Actor John Wayne made a big splash with True Grit. He never anticipated that he would actually take home the Oscar gold this time around. However, Wayne did have a favorite scene in True G
rit that really connected with him on a personal level. As a result, he wanted to do his own stunt work for the sequence.
Wayne didn’t get along with his True Grit co-star, Kim Darby, but he pushed his feelings down for the sake of the motion picture. The actor ultimately wanted to give the role to his own daughter, but he didn’t quite have the final say on the casting. Nevertheless, Wayne and Darby’s off-screen interactions ultimately led to a fascinating dynamic for the movie.
Wayne plays Rooster Cogburn in True Grit, who is a washed-up U.S. marshal with no family. The only relationship that he has left is with alcohol. However, everything changes when young Mattie Ross (Darby) approaches him with the request to help catch the man who killed her father. Rooster ultimately accepts the job, but unexpectedly rediscovers his life and redeems himself over the course of the film.
Marc Eliot’s American Titan: Searching for John Wayne takes a deep dive into the actor’s life and career, including his work on True Grit. He absolutely loved the filming location itself, but there was one scene in particular that really stuck with the actor.
Wayne’s favorite scene in True Grit was at the end when he tells Mattie to “come see a fat, old man sometime” and then rides off on his house and jumps a four-rail fence. However, Wayne was missing a lung as a result of his surgery, wasn’t in the best physical condition, and was 61 years old.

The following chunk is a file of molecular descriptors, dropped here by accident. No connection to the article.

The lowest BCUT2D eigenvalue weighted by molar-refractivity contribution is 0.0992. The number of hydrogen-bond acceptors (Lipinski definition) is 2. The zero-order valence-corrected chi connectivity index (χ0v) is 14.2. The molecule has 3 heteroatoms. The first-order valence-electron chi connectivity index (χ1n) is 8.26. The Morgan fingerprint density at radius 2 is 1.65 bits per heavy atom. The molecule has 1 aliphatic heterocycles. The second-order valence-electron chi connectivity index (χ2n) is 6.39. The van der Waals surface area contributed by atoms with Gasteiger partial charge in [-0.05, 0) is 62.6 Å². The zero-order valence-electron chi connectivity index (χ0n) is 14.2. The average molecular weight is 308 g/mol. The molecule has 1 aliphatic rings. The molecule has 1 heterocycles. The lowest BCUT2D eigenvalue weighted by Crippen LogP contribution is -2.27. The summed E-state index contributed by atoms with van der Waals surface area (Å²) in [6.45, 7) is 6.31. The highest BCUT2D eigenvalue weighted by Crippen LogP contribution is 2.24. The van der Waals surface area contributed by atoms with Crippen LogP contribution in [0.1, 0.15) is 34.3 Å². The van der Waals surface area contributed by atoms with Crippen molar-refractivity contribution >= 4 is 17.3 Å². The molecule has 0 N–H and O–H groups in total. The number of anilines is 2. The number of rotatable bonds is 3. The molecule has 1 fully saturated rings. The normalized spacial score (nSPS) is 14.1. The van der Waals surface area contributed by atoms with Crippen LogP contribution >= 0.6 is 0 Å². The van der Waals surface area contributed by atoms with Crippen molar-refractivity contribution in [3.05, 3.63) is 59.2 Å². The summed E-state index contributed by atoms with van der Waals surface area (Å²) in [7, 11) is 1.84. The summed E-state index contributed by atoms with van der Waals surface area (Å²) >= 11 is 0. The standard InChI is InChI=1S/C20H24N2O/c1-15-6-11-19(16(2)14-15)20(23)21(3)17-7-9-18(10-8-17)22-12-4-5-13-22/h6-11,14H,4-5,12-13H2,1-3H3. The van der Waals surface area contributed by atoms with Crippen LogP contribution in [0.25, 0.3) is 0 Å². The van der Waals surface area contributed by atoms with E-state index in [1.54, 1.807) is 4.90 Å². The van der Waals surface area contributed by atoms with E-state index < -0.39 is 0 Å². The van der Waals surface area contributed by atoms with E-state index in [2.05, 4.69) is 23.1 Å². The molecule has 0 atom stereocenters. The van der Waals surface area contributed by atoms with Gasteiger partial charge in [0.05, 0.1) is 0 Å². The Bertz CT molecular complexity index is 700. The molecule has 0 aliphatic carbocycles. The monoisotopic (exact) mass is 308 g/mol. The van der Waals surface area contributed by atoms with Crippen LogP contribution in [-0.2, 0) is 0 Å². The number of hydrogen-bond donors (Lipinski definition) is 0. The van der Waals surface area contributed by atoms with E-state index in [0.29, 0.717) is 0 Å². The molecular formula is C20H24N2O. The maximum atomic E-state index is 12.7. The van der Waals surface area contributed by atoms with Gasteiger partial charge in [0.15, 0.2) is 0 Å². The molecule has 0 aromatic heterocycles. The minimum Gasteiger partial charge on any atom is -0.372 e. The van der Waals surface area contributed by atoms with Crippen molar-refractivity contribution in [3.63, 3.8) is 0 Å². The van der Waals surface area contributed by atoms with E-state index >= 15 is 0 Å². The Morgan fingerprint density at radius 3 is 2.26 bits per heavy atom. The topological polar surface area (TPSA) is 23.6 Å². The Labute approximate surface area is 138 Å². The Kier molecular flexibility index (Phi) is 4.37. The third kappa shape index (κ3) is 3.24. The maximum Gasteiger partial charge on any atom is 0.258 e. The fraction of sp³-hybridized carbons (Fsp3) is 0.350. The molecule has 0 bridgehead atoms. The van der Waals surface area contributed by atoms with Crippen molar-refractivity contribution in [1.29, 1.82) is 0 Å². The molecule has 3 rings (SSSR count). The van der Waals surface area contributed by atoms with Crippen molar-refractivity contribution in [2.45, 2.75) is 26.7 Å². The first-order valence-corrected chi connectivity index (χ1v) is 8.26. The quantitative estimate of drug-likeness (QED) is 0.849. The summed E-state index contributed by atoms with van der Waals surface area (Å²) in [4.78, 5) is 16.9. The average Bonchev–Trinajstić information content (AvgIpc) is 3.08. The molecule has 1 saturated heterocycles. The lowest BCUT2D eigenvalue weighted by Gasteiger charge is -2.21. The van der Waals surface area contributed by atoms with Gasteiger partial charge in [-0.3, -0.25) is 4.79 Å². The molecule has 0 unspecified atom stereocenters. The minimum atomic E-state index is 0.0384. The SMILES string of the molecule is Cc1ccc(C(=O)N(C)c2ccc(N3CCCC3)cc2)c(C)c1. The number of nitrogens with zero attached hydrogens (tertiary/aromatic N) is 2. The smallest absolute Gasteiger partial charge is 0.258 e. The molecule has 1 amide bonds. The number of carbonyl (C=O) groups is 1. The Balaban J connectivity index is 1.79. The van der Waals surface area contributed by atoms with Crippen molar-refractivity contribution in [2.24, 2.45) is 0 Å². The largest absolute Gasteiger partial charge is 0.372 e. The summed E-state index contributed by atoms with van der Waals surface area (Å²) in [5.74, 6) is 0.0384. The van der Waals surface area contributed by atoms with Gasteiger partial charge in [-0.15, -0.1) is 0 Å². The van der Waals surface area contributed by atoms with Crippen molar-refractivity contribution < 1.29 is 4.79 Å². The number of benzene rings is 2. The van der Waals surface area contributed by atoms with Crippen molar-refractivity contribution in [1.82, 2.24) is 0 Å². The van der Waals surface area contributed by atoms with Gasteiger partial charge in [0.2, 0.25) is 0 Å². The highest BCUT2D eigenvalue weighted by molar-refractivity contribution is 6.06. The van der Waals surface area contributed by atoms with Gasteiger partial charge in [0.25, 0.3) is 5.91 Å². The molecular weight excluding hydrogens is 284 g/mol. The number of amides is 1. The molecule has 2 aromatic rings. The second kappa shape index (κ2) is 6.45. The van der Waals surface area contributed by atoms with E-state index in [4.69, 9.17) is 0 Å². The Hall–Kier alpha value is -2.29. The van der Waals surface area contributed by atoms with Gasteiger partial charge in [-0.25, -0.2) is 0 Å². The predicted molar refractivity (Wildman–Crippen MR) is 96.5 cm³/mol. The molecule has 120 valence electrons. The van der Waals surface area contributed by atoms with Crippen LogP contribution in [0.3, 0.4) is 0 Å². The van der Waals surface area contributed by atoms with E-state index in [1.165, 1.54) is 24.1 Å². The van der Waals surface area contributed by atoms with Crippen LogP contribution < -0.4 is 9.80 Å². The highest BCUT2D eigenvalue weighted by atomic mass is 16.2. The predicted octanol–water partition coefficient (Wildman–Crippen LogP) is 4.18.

Nevertheless, Wayne completed the jump in one take without a stunt double. His intention was to show the world that he wasn’t just alive, but was still able to hold his own. Additionally, it was a message to Hollywood that he wasn’t ready for retirement quite yet.
American Titan: Searching for John Wayne explores how the critics responded to Wayne’s performance in True Grit. They previously slammed him for the war movie named The Green Berets that took a pro-stance on the Vietnam War. However, things would turn out very differently for both Wayne and True Grit.
Eliot wrote that advance screenings went extremely well and critics raved about the movie, especially when it came to Wayne’s brilliant performance. Eliot referred to Charles Champlin’s review in the Los Angeles Times, who wrote: “Rooster Cogburn sits like a crown atop [Wayne’s] forty years of playing John Wayne … until you’ve seen John Wayne with the reins in his teeth, you haven’t seen it all.”
Wayne would also finally win his one and only Oscar for his performance in True Grit, making it an especially special moment in the actor’s career.
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